Jeremy R. Jacobs

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Elimination half-life is the pharmacokinetic parameter used most commonly to describe duration of pharmacologic action, including that expected of intravenous anesthetic drugs administered by continuous infusion. Little consideration has been given, however, to the relevance of elimination half-life in describing plasma (central compartment) drug(More)
BACKGROUND The context-sensitive half-time, rather than the terminal elimination half-life, has been proposed as a more clinically relevant measure of decreasing drug concentration after a constant infusion of a given duration. The context-sensitive half-time is derived from computer modelling using known pharmacokinetic parameters. The modelled(More)
Radiation-induced carotid artery disease following high-dose (greater than 50-Gy) radiotherapy for head and neck cancer may become more common as improved treatment results in longer survival. Duplex ultrasound scans were obtained in 91 consecutive patients to determine whether increased incidence and severity of extracranial carotid disease correlate with(More)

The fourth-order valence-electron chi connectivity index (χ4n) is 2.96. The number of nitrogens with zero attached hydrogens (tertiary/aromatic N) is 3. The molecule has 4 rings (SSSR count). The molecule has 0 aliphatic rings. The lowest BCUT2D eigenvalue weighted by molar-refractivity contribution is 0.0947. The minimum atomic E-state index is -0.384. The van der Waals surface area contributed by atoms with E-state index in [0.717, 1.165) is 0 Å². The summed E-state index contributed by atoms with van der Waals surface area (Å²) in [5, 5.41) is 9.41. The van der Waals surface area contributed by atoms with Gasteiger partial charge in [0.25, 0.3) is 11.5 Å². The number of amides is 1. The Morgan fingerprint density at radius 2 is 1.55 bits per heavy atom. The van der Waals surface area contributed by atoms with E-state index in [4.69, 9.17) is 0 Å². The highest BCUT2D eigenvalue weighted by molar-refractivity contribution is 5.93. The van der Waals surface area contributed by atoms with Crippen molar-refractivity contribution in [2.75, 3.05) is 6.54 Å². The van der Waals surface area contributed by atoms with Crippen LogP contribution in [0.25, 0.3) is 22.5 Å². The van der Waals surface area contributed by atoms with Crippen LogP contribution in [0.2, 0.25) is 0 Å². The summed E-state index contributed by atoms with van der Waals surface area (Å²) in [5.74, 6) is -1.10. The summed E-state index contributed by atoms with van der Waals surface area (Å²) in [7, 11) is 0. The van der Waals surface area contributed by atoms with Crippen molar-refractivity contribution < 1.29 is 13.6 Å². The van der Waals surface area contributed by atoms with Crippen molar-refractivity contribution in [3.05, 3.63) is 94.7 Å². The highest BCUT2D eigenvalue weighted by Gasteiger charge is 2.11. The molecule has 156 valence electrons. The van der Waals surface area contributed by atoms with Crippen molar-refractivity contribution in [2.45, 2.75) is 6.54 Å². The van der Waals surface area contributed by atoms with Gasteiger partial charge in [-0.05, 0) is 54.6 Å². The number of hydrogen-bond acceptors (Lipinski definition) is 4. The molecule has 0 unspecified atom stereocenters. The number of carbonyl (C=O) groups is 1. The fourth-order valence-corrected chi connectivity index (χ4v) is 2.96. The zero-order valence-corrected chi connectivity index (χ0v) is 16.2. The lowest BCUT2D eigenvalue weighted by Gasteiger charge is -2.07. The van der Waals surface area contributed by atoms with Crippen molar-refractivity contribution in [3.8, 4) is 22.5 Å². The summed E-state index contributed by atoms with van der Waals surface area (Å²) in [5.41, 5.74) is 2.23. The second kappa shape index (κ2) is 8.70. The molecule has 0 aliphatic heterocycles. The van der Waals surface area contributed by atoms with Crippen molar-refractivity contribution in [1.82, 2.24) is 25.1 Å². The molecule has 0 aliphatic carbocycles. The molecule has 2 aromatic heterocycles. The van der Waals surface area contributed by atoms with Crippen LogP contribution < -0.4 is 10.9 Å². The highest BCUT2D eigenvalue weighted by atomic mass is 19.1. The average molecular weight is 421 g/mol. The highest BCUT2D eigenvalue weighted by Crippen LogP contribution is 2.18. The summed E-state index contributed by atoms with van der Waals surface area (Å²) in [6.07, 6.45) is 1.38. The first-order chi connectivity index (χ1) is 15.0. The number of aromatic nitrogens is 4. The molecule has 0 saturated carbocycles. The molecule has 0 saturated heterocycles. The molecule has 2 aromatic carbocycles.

The effect of aging on the pharmacodynamics of midazolam was investigated in a double-blinded study involving 39 consenting patients ranging in age from 39 to 77 yr. Midazolam was infused intravenously (i.v.) using a pharmacokinetic model-driven drug infusion device to achieve a plasma midazolam concentration that was held constant for the 10-min duration(More)
We evaluated the efficacy of a computer-assisted continuous infusion device (CACI) using a two-drug infusion of midazolam and sufentanil as an anesthetic technique during pediatric cardiac surgery. Seventeen pediatric patients were anesthetized with CACI using age-appropriate pharmacokinetic models for administering sufentanil and midazolam. Predicted CACI(More)
Computerized pharmacokinetic model-driven administration of intravenous anesthetic agents has been implemented using a variety of algorithms to control the drug infusion regimen. All such algorithms are similar to the extent that they use a linear pharmacokinetic model of the drug being administered to determine drug infusion rates to theoretically achieve(More)
Esmolol, administered as a bolus followed by continuous infusion, was used to treat the occurrence of transient tachycardia and hypertension or tachycardia alone before cardiopulmonary bypass in 45 patients. The study was conducted in two phases. Phase I (15 patients) was a dose-finding study and phase II (30 patients) was a randomized, double-blind,(More)